The following interview appeared in a newsletter published by a small press.

Have you ever wondered what an editor really thinks about literature today? When Lynda Lotman (Book Editing Associates) agreed to be interviewed for our Fall newsletter, I knew this edition would be one of the most beneficial to our writers. Read further to find out what she feels young writers are missing in their work. – Trina S. Bernard

Q: Tell us a little about your background. How did you end up an editor?

A: Genetics. Seriously, I call it the “elusive editing gene.” My cousins are writers/editors. From the time I could read, I always had a pen/pencil in hand when I read. I was called “the little editor.” In high school, the school office had me proofing internal documents. I had amazing English teachers who challenged me by giving me additional assignments.

I minored in English in college because I wanted to major in something more challenging, and because a minor would give me more leeway in the courses I could choose. I also kept a journal of “English rules” that I wanted to remember (e.g., when to use peak v. pique). When my career in medicine didn’t materialize because I couldn’t handle math, I went with what came naturally.

Since 2nd grade I’ve kept a list of books read. It started out as a way for my teacher to monitor my unusual reading habits (books way above my grade level). In 4th grade I started grading the books I read (A-F). In 6th grade I started writing critiques of each book. I still do this. I’m not sure how many book journals I have in the “big box of journals.” It’s in my “important things to grab in case of a fire” closet.

My aunt worked for McGraw-Hill (told you it was genetic), so I received first printings of beautifully illustrated fairytale books. Unfortunately, I “edited” all of them with a red pen.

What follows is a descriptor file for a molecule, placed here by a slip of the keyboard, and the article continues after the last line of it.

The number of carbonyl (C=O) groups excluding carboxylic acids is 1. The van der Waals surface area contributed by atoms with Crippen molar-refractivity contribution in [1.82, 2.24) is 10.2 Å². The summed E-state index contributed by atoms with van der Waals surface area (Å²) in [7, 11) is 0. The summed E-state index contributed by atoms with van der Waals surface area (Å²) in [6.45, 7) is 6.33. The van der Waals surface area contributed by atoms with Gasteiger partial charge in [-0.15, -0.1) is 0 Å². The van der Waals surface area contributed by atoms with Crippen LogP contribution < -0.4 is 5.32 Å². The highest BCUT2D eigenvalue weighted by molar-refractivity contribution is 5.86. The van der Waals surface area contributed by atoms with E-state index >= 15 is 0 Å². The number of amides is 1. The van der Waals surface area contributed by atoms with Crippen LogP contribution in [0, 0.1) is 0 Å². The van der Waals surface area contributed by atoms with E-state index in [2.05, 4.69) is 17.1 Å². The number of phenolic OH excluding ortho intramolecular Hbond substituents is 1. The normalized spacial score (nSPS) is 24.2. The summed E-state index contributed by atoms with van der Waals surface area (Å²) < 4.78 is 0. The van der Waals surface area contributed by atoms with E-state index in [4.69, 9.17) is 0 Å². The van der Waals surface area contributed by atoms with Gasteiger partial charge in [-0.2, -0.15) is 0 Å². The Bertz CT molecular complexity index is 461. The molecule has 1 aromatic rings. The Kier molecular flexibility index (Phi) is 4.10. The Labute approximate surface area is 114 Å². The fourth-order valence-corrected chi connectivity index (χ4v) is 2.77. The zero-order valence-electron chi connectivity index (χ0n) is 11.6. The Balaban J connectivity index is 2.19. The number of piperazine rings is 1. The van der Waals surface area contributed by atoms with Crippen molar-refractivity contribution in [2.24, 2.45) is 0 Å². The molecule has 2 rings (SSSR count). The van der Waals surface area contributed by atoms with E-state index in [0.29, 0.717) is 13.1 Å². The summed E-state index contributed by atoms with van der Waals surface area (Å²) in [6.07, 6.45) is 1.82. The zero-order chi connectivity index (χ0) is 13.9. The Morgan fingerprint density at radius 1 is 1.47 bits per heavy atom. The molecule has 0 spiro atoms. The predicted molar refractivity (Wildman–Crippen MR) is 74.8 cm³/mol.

Q: What do you love most about being an editor?

A: After making my own work hours, finding talent. I love being surprised by a new twist on an old theme (e.g., vampires). And I love instructing a new writer and seeing an amazing rewrite.

Q: Is there anything you would like to see more of in writing today?

A: Education. In other words, aspiring writers should read books about writing. Sol Stein’s books are a great place to start. Only a select few have the talent to sit down and write a readable book. For most, it involves learning the craft.

Q: What do you feel young writers need to pay more attention to in their work?

A: Characterization. I’ve been using TV series as examples (e.g., the Battlestar Galactica remake, This Is Us, Game of Thrones). So many writers use TELL rather than SHOW. I tell young/new writers to make sure that every scene engages the reader’s senses: evokes emotion, contains a visual, has a conflict.

Q: What mistakes do you see most frequently in manuscripts submitted to you?

A: Starting out with the weather report (e.g., “crisp leaves fell from the black sky as the wind hurled them about”).

Telling rather than showing.

Chronology. Concurrent events make for better drama. They should start off with the drama (e.g., explosion, murder) and not bury the hook because they’re telling the story chronologically.

Putting the mundane into dialogue (e.g., “Hello, how are you?”)

Baaaaad love scenes.

Q: If stranded on a deserted island, what would be the one literary work you would want with you?

A: The Bible.

Q: Who is your favorite author?

A: I don’t have a single favorite.

Greg Bear & Michael Crichton: Plain ol’ good writing.

Frank Herbert: I actually prefer White Plague over the Dune series.

Ursula Le Guin, Connie Willis, Octavia Butler & Sheri S. Tepper: My urban/feminist/utopian side.

Loved Dean Koontz until I tired of his “formula” (helpless woman, child, dog).

Early Anne Rice, before the porn.

Q: Who’s your least favorite author?

A: Stephen King. Uber-verbose. Skim . . . skim . . . skim.

Q: What author influenced your love of literature the most?

A: In the 1970s I was into historical romance and paranormal romance: Madelaine L’Engle, Victoria Holt, Mary Stewart, Phyllis Whitney (formula). As an adult: Elie Wiesel, Ursula Le Guin, Toni Morrison.

2019 update —

My favorite read recently was Ordinary Grace by William Kent Krueger.

And a new take on aliens harveting humans. The Prisoner by Arlene Robbins. A WOW ending that had me rereading immediately.


Ayla Myrick
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